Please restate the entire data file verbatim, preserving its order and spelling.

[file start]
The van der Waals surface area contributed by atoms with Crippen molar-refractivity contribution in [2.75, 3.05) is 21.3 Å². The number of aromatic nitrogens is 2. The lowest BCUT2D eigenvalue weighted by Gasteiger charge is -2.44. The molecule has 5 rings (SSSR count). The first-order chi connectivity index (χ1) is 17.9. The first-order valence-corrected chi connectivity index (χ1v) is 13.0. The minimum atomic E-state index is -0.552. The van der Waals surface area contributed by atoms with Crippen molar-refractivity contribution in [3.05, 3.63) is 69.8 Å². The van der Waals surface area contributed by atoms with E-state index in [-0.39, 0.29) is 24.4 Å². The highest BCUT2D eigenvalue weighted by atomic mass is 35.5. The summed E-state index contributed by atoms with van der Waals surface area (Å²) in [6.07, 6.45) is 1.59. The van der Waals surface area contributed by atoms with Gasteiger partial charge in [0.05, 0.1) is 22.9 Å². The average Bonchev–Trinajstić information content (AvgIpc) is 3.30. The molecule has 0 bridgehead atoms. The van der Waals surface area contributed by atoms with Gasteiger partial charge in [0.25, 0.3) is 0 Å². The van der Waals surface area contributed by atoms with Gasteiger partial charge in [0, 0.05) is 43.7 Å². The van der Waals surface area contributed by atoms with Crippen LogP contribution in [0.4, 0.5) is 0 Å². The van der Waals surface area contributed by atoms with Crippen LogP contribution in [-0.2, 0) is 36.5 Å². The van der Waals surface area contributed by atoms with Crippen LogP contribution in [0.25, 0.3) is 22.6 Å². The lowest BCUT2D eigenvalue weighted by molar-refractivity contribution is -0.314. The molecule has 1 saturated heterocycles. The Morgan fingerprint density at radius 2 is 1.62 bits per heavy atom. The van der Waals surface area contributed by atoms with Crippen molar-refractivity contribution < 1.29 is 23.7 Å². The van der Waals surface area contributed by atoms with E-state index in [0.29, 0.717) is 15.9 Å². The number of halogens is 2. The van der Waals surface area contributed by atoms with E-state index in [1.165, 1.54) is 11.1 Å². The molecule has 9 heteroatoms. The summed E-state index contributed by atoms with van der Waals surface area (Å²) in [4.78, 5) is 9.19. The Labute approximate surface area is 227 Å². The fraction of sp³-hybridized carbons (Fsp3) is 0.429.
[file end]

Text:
The van der Waals surface area contributed by atoms with Crippen molar-refractivity contribution in [2.75, 3.05) is 21.3 Å². The number of aromatic nitrogens is 2. The lowest BCUT2D eigenvalue weighted by Gasteiger charge is -2.44. The molecule has 5 rings (SSSR count). The first-order chi connectivity index (χ1) is 17.9. The first-order valence-corrected chi connectivity index (χ1v) is 13.0. The minimum atomic E-state index is -0.552. The van der Waals surface area contributed by atoms with Crippen molar-refractivity contribution in [3.05, 3.63) is 69.8 Å². The van der Waals surface area contributed by atoms with E-state index in [-0.39, 0.29) is 24.4 Å². The highest BCUT2D eigenvalue weighted by atomic mass is 35.5. The summed E-state index contributed by atoms with van der Waals surface area (Å²) in [6.07, 6.45) is 1.59. The van der Waals surface area contributed by atoms with Gasteiger partial charge in [0.05, 0.1) is 22.9 Å². The average Bonchev–Trinajstić information content (AvgIpc) is 3.30. The molecule has 0 bridgehead atoms. The van der Waals surface area contributed by atoms with Gasteiger partial charge in [0.25, 0.3) is 0 Å². The van der Waals surface area contributed by atoms with Gasteiger partial charge in [0, 0.05) is 43.7 Å². The van der Waals surface area contributed by atoms with Crippen LogP contribution in [0.4, 0.5) is 0 Å². The van der Waals surface area contributed by atoms with Crippen LogP contribution in [-0.2, 0) is 36.5 Å². The van der Waals surface area contributed by atoms with Crippen LogP contribution in [0.25, 0.3) is 22.6 Å². The lowest BCUT2D eigenvalue weighted by molar-refractivity contribution is -0.314. The molecule has 1 saturated heterocycles. The Morgan fingerprint density at radius 2 is 1.62 bits per heavy atom. The van der Waals surface area contributed by atoms with Crippen molar-refractivity contribution < 1.29 is 23.7 Å². The van der Waals surface area contributed by atoms with E-state index in [0.29, 0.717) is 15.9 Å². The number of halogens is 2. The van der Waals surface area contributed by atoms with E-state index in [1.165, 1.54) is 11.1 Å². The molecule has 9 heteroatoms. The summed E-state index contributed by atoms with van der Waals surface area (Å²) in [4.78, 5) is 9.19. The Labute approximate surface area is 227 Å². The fraction of sp³-hybridized carbons (Fsp3) is 0.429.